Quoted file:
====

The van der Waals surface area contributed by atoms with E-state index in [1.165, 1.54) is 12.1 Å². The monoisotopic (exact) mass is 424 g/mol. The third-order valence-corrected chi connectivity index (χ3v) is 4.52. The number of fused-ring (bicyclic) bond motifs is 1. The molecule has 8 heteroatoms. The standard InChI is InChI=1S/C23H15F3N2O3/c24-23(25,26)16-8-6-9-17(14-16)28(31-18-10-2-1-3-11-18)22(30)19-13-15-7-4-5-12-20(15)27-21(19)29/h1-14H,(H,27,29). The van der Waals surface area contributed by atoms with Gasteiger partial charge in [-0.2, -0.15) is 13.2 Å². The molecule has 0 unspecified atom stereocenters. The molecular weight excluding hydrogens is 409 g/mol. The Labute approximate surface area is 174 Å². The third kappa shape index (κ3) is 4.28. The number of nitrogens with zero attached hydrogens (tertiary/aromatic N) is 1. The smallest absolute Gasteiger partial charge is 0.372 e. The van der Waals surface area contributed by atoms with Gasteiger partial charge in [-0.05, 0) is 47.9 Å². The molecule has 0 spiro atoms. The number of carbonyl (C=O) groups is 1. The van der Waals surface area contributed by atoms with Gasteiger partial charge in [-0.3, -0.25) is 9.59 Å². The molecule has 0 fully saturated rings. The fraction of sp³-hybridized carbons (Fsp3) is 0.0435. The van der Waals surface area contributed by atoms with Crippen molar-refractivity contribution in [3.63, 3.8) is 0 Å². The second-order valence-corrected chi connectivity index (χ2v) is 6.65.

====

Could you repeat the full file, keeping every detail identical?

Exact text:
The van der Waals surface area contributed by atoms with E-state index in [1.165, 1.54) is 12.1 Å². The monoisotopic (exact) mass is 424 g/mol. The third-order valence-corrected chi connectivity index (χ3v) is 4.52. The number of fused-ring (bicyclic) bond motifs is 1. The molecule has 8 heteroatoms. The standard InChI is InChI=1S/C23H15F3N2O3/c24-23(25,26)16-8-6-9-17(14-16)28(31-18-10-2-1-3-11-18)22(30)19-13-15-7-4-5-12-20(15)27-21(19)29/h1-14H,(H,27,29). The van der Waals surface area contributed by atoms with Gasteiger partial charge in [-0.2, -0.15) is 13.2 Å². The molecule has 0 unspecified atom stereocenters. The molecular weight excluding hydrogens is 409 g/mol. The Labute approximate surface area is 174 Å². The third kappa shape index (κ3) is 4.28. The number of nitrogens with zero attached hydrogens (tertiary/aromatic N) is 1. The smallest absolute Gasteiger partial charge is 0.372 e. The van der Waals surface area contributed by atoms with Gasteiger partial charge in [-0.05, 0) is 47.9 Å². The molecule has 0 spiro atoms. The number of carbonyl (C=O) groups is 1. The van der Waals surface area contributed by atoms with Gasteiger partial charge in [-0.3, -0.25) is 9.59 Å². The molecule has 0 fully saturated rings. The fraction of sp³-hybridized carbons (Fsp3) is 0.0435. The van der Waals surface area contributed by atoms with Crippen molar-refractivity contribution in [3.63, 3.8) is 0 Å². The second-order valence-corrected chi connectivity index (χ2v) is 6.65.